Deliriant

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Deliriants by Anonymous DEL user - This image represents the sinister external hallucinations commonly induced by deliriants.

Deliriants are a class of hallucinogen that are unique in that, even with lower doses, they offer solid hallucinations which display themselves seamlessly into waking consciousness, similar to fully formed dreams or delusions. In contrast, classical psychedelics and dissociatives have progressive levels of multiple all-encompassing sensory effects before reaching the level of concrete hallucination.

The term deliriant was introduced by David F. Duncan and Robert S. Gold to distinguish these drugs from psychedelics and dissociatives such as LSD and ketamine respectively, due to their primary effect of causing delirium, as opposed to the more lucid states produced by other types of hallucinogen.[1] The term is generally used to refer to anticholinergic drugs.

Despite the fully legal status of several common deliriant plants and drugs, substances which fall under this class are largely unpopular as recreational drugs due to the severe and unpleasant nature of the hallucinations produced.[2] In addition to their potentially dangerous mental effects (accidents during deliriant experiences are common),[3] certain deliriants are poisonous and can cause death due to tachycardia-induced heart failure and hyperthermia even in small doses.[4]

Method of action

Deliriants work via anticholinergic activity and their antagonistic action on acetylcholine receptors. Inhibition through this mechanism leads to decreased levels of acetylcholine, causing delirium, sedation, tachycardia and intensely realistic hallucinations. However, the precise role of these interactions and how they result in the deliriant experience continues to remain elusive.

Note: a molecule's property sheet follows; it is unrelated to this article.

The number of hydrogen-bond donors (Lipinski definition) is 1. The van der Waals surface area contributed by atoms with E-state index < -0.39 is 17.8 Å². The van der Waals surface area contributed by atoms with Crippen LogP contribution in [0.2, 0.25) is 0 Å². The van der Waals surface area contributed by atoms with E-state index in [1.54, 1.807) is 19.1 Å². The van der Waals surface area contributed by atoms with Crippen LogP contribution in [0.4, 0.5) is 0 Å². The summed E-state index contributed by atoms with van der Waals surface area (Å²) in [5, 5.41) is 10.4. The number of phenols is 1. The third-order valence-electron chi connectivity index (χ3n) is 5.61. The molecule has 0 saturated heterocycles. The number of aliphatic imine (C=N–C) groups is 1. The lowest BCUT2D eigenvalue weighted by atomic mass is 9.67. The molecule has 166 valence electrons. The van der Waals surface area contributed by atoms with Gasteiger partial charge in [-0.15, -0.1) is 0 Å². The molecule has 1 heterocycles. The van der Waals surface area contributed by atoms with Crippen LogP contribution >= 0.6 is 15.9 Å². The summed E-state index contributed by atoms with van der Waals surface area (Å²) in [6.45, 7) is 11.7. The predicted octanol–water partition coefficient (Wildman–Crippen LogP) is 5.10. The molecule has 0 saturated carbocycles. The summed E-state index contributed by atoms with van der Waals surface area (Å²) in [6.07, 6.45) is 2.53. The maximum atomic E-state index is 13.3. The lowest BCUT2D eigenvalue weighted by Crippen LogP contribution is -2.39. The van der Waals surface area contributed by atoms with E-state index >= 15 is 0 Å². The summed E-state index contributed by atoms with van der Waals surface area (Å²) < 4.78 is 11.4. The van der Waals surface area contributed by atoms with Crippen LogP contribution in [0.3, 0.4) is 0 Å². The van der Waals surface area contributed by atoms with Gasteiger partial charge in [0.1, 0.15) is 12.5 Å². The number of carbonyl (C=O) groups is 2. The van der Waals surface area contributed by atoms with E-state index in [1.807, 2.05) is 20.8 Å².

It is theorized that cholinergics (such as racetams) can provide relief from the mechanisms of anticholinergics,[5] such as reversing their amnesiatic and psychosis-inducing effects. This is possible by restoring sufficient concentrations of acetylcholine.[6][7]

In contrast, cannabis and caffeine have a reverse effect by inhibiting acetylcholinesterase, an enzyme responsible for the breakdown of acetylcholine. This leads to increased levels of acetylcholine, and, in turn, improved cognition and stimulation; as a result, both cannabis and caffeine have an inhibitory effect on deliriants.

Subjective effects

The effects listed below are based upon the subjective effects index and personal experiences of PsychonautWiki contributors. The listed effects should be taken with a grain of salt and will rarely (if ever) occur all at once, but heavier doses will increase the chances and are more likely to induce a full range of effects. Likewise, adverse effects become much more likely on higher doses and may include serious injury or death.

Visual effects
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Pharmacological classes

References

  1. Duncan, D. F., and Gold, R. S. (1982). Drugs and the Whole Person. New York: John Wiley & Sons
  2. Grinspoon, Lester and Bakalar, James B. (1997). Psychedelic Drugs Reconsidered. The Lindesmith Center
  3. Datura Items | http://www.lycaeum.org/mv/mu/datura.html
  4. Kathleen M Beaver, Thomas J Gavin, Treatment of acute anticholinergic poisoning with physostigmine, The American Journal of Emergency Medicine, Volume 16, Issue 5, September 1998, Pages 505-507, ISSN 0735-6757, 10.1016/S0735-6757(98)90003-1. (ScienceDirect) | http://www.sciencedirect.com/science/article/pii/S0735675798900031
  5. The use of a scopolamine model to study the potential nootropic effects of aniracetam and piracetam in healthy volunteers. | http://www.ncbi.nlm.nih.gov/pubmed/22281851
  6. Reversal of scopolamine-induced amnesia and alterations in energy metabolism by the nootropic piracetam: implications regarding identification of brain structures involved in consolidation of memory traces. | http://www.ncbi.nlm.nih.gov/pubmed/3690290
  7. Effects of acute doses of oxiracetam in the scopolamine model of human amnesia. | http://www.ncbi.nlm.nih.gov/pubmed/7870912

See also